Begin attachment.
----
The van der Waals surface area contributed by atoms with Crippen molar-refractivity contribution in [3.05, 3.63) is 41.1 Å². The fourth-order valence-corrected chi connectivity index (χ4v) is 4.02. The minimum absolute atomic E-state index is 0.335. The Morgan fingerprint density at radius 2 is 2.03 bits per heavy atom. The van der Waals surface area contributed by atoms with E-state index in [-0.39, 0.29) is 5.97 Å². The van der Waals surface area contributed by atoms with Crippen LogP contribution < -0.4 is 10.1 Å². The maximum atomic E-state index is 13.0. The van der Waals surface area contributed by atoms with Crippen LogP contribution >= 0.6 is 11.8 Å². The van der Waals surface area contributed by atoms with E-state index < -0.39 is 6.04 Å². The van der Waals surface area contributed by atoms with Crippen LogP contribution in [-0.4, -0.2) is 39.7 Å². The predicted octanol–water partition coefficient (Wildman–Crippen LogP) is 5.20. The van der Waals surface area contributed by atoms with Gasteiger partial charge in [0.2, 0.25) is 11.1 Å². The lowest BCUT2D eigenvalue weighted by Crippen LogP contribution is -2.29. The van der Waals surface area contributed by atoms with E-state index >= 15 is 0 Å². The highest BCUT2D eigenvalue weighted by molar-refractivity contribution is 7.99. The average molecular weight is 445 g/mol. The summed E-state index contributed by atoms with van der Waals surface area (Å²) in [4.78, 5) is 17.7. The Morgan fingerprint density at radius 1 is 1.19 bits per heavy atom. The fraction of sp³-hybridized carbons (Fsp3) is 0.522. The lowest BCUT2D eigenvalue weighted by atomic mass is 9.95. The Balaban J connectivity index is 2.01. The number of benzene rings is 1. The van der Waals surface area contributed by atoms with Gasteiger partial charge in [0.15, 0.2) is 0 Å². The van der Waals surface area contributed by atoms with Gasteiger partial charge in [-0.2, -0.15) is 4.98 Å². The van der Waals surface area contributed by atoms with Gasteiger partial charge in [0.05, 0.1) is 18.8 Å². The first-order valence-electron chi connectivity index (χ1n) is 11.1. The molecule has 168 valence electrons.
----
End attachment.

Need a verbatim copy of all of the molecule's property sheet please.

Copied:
The van der Waals surface area contributed by atoms with Crippen molar-refractivity contribution in [3.05, 3.63) is 41.1 Å². The fourth-order valence-corrected chi connectivity index (χ4v) is 4.02. The minimum absolute atomic E-state index is 0.335. The Morgan fingerprint density at radius 2 is 2.03 bits per heavy atom. The van der Waals surface area contributed by atoms with E-state index in [-0.39, 0.29) is 5.97 Å². The van der Waals surface area contributed by atoms with Crippen LogP contribution < -0.4 is 10.1 Å². The maximum atomic E-state index is 13.0. The van der Waals surface area contributed by atoms with Crippen LogP contribution >= 0.6 is 11.8 Å². The van der Waals surface area contributed by atoms with E-state index < -0.39 is 6.04 Å². The van der Waals surface area contributed by atoms with Crippen LogP contribution in [-0.4, -0.2) is 39.7 Å². The predicted octanol–water partition coefficient (Wildman–Crippen LogP) is 5.20. The van der Waals surface area contributed by atoms with Gasteiger partial charge in [0.2, 0.25) is 11.1 Å². The lowest BCUT2D eigenvalue weighted by Crippen LogP contribution is -2.29. The van der Waals surface area contributed by atoms with E-state index >= 15 is 0 Å². The highest BCUT2D eigenvalue weighted by molar-refractivity contribution is 7.99. The average molecular weight is 445 g/mol. The summed E-state index contributed by atoms with van der Waals surface area (Å²) in [4.78, 5) is 17.7. The Morgan fingerprint density at radius 1 is 1.19 bits per heavy atom. The fraction of sp³-hybridized carbons (Fsp3) is 0.522. The lowest BCUT2D eigenvalue weighted by atomic mass is 9.95. The Balaban J connectivity index is 2.01. The number of benzene rings is 1. The van der Waals surface area contributed by atoms with Gasteiger partial charge in [0.15, 0.2) is 0 Å². The van der Waals surface area contributed by atoms with Gasteiger partial charge in [-0.2, -0.15) is 4.98 Å². The van der Waals surface area contributed by atoms with Gasteiger partial charge in [0.05, 0.1) is 18.8 Å². The first-order valence-electron chi connectivity index (χ1n) is 11.1. The molecule has 168 valence electrons.